Ten male students crowded around a clean-shaven instructor who asked a series of questions. The students had meticulously prepared and would maintain close proximity to well-rehearsed answers. “Hopefully, the questions are simple,” they thought. One by one, they answered, at times stumbling through their responses. This was expected. The students were learning and the incorrect answers allowed room for humility. Such a scene could easily describe an American teaching hospital, or, a Republican presidential debate.
The parallels between medicine and politics are abundant. For starters, the phrase “I don’t know” is on the minds of medical students and presidential candidates everywhere — despite rarely being uttered on the wards or in debates. Further, the stereotypes of some politicians and doctors overlap in that both believe themselves to be infallible. And, in medicine as well as in politics, mistakes are so taboo that being wrong is not only unacceptable, it becomes seemingly impossible.
Given these similarities, one would think Dr. Ben Carson was well suited for the job. A president is a public servant, as is a doctor, and the excitement around his candidacy grew from this fact. Medical school offers a modest beginning that nurtures skills like self-awareness, which is found within good physicians. Of course, that doesn’t mean that those traits endure.
As Carson progressed through the debates, deep inside him was a clandestine skill honed in medical school that provides, admittedly, an odd utility: the ability to be wrong. Put differently, he was a medical student. He had the potential to be honest.
In theory, a doctor would make a great president. Skills in listening, advocacy for patients and decision-making, all bridge medicine and public service. But, from vaccine hedges to Fox News Sunday stumbles, Carson revealed his struggle to exercise the political calisthenics required for such a race. Maybe, Carson was wrong too much. Or, perhaps he didn’t instill the confidence needed to woe voters. In the end, the caucus goers who proclaimed they sought a beltway outsider with honesty found a more abrasive alternative.
It’s hard to imagine another role other than America’s president where such perfection is expected, but the physician’s role might be a close second. This pedestal comes with a price: Candidates become mechanical in their answers and hostile to questioning. When “I don’t know” isn’t an acceptable response, thoughtless alternatives result. We get policy proposals that offer perplexingly massive border walls, nationwide bans on religious minorities and what might as well be concealed carry permits bestowed to kindergarteners. When brash answers are expected, thoughtfulness becomes as useful as money was to Jeb Bush’s campaign.
In politics, the theme of perceived weakness is well known. It certainly goes beyond simply not knowing the answers to questions. FDR made numerous attempts to hide his paralysis that was secondary to polio. Bill Clinton ran circles around a mid-1990s psuedo-apology for not acting during Rwanda’s genocide. Not surprisingly, our human nature — and our presidential nature — isn’t good at embracing fault or weakness.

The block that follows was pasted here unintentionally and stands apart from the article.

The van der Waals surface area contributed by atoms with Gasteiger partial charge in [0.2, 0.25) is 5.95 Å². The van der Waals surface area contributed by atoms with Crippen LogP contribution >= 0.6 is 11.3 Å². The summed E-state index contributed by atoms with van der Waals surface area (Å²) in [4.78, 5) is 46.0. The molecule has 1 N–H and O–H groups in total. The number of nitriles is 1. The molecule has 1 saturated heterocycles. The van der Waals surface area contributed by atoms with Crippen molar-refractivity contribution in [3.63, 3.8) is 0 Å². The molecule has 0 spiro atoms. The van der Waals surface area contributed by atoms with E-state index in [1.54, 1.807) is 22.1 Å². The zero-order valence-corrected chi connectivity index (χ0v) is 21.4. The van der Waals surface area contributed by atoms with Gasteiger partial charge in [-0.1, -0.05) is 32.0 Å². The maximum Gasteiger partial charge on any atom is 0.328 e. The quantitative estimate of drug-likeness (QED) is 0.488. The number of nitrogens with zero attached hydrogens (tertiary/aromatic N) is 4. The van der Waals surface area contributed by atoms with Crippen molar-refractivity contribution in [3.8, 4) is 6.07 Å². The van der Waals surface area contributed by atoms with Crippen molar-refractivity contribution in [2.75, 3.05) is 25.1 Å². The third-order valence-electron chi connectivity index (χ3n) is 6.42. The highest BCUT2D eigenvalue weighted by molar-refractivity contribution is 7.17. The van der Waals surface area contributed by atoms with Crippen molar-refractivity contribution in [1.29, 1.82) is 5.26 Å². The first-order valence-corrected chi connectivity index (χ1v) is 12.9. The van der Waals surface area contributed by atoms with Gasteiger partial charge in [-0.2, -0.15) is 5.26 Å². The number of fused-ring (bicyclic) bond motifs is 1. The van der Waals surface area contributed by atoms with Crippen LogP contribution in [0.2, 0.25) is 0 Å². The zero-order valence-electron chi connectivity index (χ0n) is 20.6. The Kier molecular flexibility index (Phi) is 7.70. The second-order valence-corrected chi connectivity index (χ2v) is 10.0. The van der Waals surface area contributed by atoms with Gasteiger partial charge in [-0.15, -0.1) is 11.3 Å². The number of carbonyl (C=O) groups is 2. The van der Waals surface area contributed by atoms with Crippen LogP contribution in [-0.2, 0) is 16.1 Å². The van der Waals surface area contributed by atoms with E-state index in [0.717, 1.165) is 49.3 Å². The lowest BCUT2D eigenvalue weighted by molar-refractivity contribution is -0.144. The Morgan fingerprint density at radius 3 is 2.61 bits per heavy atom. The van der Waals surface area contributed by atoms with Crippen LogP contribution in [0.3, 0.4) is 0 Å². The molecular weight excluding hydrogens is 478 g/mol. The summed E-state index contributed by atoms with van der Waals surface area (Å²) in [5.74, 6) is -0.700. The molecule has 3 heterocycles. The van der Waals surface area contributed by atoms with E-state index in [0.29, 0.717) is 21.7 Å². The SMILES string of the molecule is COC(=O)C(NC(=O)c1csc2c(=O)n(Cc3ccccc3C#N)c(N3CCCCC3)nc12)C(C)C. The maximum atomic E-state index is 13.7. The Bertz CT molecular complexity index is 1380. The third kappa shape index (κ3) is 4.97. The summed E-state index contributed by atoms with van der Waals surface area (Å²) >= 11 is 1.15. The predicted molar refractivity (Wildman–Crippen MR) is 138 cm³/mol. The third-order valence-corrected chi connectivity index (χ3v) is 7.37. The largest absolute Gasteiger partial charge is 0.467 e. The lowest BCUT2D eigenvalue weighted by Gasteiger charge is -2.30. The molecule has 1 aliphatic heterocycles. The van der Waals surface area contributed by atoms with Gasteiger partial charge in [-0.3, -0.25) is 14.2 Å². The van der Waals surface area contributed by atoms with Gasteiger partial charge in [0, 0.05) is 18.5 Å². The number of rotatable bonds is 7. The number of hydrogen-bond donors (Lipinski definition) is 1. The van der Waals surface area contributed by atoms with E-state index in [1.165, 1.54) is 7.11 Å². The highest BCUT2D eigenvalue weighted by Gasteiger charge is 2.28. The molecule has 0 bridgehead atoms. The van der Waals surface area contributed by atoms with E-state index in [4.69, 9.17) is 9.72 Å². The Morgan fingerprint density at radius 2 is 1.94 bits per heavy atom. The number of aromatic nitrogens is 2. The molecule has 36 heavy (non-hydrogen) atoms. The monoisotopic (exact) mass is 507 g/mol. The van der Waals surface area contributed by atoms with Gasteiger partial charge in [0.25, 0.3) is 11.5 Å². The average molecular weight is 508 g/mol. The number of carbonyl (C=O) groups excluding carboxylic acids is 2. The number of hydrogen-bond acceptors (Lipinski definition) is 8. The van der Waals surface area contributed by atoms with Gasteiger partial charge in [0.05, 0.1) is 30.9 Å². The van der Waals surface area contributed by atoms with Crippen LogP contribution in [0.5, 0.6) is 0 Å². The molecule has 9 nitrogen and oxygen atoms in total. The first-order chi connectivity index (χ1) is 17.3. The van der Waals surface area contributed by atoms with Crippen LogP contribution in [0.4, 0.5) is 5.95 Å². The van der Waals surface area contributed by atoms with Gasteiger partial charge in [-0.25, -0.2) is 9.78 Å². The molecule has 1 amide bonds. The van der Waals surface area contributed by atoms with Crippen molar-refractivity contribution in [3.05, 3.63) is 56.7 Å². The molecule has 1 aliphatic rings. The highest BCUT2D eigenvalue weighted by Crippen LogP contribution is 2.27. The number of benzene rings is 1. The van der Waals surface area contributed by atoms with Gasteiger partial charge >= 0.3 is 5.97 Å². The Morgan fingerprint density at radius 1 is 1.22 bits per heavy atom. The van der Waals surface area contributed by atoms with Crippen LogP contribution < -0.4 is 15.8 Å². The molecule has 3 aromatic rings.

In his book Being Mortal, Dr. Atul Gawande describes a similar insecurity faced by physicians and patients in their conversations about the end of life. The difficulty of these conversations uncovers, in part, physicians’ struggle to express their limitations to affect the finality of death. The book cites one study by sociologist Nicholas Christakis that showed how physicians consistently overestimated a terminally ill patient’s survival. On average, the overestimate was by 530 percent. Death, like many nuanced topics, like heavy political questions for Carson and the other former candidates, induces a blind sprint toward comfortable and preferably short answers.
In the transition from medicine to politics, Carson quickly discovered that his conservative synapses had moved to Syria, not the brain matter more easily navigable by a neurosurgeon. Microbiology was replaced by ISIS, and despite their dual viral natures, the former didn’t help when answering national security questions on CNN. To be president is to be a generalist, but the expectation is to be an uber-specialist — on everything.
Except no one can know everything. The “fast and now” of American culture has crept into our presidential candidate’s policies. Immediate answers that require no research is a poor plan for both medical care and policy. What should be robust solutions to convoluted problems are instead diluted to terse sound bites leaving listeners wondering, “Was there even a policy in that statement?”
It’s true that in presidential debates and medical school examinations, you don’t earn points for incorrect responses. To develop trust, however, whether with constituents or patients, there is value in recognizing your limitations and the answers you might not have. With that in mind, to the next president, whoever that may be: Embrace your wrong answers, much like a modest medical student.
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